Monday, November 13, 2006



is great to look at. It's witty, funny, interesting, clever and it has a simple clear story. The animation is great art. The acting is excellent.

It is also boring for stretches and totally predictable. (I'm not sure predictable is bad in a children's movie.)

I have one serious issue. (Note: there's a spoiler here. If you haven't predicted the ending, and you don't want to know it, don't read any further.)

The putative moral is immoral.

Too often movies preach... If you are competitive you are without friends. And... It is good to lose even when you have really won. (Remember The Bee Season?)

The hero car goes to the end of the race, stops just before the end, and then lets another car -- the bad guy car -- win, while the hero goes to help a third car (the famous #1 car that was spun out by the cheating bad guy car) retain his dignity by finishing the race. (Note the his and not its.)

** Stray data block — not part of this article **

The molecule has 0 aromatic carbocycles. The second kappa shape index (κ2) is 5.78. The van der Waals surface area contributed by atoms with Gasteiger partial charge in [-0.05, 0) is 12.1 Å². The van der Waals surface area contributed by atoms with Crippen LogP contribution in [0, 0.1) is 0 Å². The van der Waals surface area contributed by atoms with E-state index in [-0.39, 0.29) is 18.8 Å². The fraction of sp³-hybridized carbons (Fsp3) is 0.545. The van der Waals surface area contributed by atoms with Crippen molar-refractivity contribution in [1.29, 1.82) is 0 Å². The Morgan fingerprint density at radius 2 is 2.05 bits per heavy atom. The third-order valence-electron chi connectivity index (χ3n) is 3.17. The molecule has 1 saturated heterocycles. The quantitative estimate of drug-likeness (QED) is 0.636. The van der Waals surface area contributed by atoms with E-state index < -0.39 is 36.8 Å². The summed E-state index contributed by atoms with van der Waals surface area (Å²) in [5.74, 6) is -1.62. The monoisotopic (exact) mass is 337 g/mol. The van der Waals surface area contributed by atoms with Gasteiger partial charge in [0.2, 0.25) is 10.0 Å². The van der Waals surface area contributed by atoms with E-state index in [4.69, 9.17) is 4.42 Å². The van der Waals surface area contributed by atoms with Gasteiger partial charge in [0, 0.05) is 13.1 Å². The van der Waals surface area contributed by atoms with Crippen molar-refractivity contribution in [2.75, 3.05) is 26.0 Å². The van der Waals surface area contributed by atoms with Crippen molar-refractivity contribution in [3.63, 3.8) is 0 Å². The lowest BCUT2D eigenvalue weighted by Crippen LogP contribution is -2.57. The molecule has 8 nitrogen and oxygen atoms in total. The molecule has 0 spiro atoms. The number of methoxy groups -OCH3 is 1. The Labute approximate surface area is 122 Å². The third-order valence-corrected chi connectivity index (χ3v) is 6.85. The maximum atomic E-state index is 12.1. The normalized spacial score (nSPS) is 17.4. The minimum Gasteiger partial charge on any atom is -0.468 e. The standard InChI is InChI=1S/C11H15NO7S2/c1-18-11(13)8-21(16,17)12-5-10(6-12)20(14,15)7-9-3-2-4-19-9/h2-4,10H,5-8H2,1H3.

In real life (and animated, anthropomorphic cars may not be real life), when you can win a race and you do not, on purpose, that is called throwing the race. It is blatantly immoral and arguably illegal. Being in a competition is agreeing to a kind of contract: that you will compete to the best of your ability. Throwing a race (on which -- believe it or not -- people may have even bet money) is much more likely to get you sued, thrown out of whatever competitive league you are in, and vilified, than honored.

Being overly competitive to the extent of cheating is bad; to not have friends is bad; and winning something unimportant when you can do something important -- like saving the life of a spectator -- is bad. Quite frankly, however, losing is also bad -- both for you and for people who have supported you.

Being appropriately competitive, playing fair, and having friends are all good things. The real moral should be to learn to have friends and still compete fully and fairly; to fight against cheaters; and when it happens that you lose, to lose gracefully. And NOT to lose on purpose.

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